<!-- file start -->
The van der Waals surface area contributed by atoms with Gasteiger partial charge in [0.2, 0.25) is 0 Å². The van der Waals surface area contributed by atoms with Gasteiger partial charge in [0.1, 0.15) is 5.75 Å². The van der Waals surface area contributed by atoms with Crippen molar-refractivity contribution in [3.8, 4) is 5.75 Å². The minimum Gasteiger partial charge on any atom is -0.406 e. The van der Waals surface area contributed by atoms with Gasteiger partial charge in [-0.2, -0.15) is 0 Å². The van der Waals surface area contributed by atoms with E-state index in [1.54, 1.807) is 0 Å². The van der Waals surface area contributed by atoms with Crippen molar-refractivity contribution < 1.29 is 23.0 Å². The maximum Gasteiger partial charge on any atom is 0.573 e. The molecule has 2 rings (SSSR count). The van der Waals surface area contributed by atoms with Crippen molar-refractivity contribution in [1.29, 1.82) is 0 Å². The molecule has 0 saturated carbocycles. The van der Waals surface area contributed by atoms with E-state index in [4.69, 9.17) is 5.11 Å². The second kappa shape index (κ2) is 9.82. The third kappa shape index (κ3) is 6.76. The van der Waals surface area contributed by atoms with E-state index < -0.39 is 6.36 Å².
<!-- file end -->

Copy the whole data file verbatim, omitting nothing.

The van der Waals surface area contributed by atoms with Gasteiger partial charge in [0.2, 0.25) is 0 Å². The van der Waals surface area contributed by atoms with Gasteiger partial charge in [0.1, 0.15) is 5.75 Å². The van der Waals surface area contributed by atoms with Crippen molar-refractivity contribution in [3.8, 4) is 5.75 Å². The minimum Gasteiger partial charge on any atom is -0.406 e. The van der Waals surface area contributed by atoms with Gasteiger partial charge in [-0.2, -0.15) is 0 Å². The van der Waals surface area contributed by atoms with E-state index in [1.54, 1.807) is 0 Å². The van der Waals surface area contributed by atoms with Crippen molar-refractivity contribution < 1.29 is 23.0 Å². The maximum Gasteiger partial charge on any atom is 0.573 e. The molecule has 2 rings (SSSR count). The van der Waals surface area contributed by atoms with Crippen molar-refractivity contribution in [1.29, 1.82) is 0 Å². The molecule has 0 saturated carbocycles. The van der Waals surface area contributed by atoms with E-state index in [4.69, 9.17) is 5.11 Å². The second kappa shape index (κ2) is 9.82. The third kappa shape index (κ3) is 6.76. The van der Waals surface area contributed by atoms with E-state index < -0.39 is 6.36 Å².